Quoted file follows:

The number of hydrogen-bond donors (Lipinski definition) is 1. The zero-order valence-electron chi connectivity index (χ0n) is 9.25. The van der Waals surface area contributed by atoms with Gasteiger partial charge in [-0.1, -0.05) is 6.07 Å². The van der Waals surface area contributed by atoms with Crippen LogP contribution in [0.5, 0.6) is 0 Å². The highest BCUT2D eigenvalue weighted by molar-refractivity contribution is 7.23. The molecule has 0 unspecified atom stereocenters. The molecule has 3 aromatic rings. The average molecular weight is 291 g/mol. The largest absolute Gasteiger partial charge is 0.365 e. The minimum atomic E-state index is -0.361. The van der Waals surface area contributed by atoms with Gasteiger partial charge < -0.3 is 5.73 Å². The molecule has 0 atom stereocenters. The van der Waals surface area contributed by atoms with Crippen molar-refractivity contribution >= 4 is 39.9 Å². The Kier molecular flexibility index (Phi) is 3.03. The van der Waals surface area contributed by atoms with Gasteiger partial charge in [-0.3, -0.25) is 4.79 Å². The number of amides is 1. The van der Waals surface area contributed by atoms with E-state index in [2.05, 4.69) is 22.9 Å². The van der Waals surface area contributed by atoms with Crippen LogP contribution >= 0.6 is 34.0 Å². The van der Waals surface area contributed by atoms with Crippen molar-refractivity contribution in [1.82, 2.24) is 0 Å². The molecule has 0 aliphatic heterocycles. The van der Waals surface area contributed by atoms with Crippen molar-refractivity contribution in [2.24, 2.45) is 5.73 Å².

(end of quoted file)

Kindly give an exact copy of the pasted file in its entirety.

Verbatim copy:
The number of hydrogen-bond donors (Lipinski definition) is 1. The zero-order valence-electron chi connectivity index (χ0n) is 9.25. The van der Waals surface area contributed by atoms with Gasteiger partial charge in [-0.1, -0.05) is 6.07 Å². The van der Waals surface area contributed by atoms with Crippen LogP contribution in [0.5, 0.6) is 0 Å². The highest BCUT2D eigenvalue weighted by molar-refractivity contribution is 7.23. The molecule has 0 unspecified atom stereocenters. The molecule has 3 aromatic rings. The average molecular weight is 291 g/mol. The largest absolute Gasteiger partial charge is 0.365 e. The minimum atomic E-state index is -0.361. The van der Waals surface area contributed by atoms with Gasteiger partial charge < -0.3 is 5.73 Å². The molecule has 0 atom stereocenters. The van der Waals surface area contributed by atoms with Crippen molar-refractivity contribution >= 4 is 39.9 Å². The Kier molecular flexibility index (Phi) is 3.03. The van der Waals surface area contributed by atoms with Gasteiger partial charge in [-0.3, -0.25) is 4.79 Å². The number of amides is 1. The van der Waals surface area contributed by atoms with E-state index in [2.05, 4.69) is 22.9 Å². The van der Waals surface area contributed by atoms with Crippen LogP contribution >= 0.6 is 34.0 Å². The van der Waals surface area contributed by atoms with Crippen molar-refractivity contribution in [1.82, 2.24) is 0 Å². The molecule has 0 aliphatic heterocycles. The van der Waals surface area contributed by atoms with Crippen molar-refractivity contribution in [2.24, 2.45) is 5.73 Å².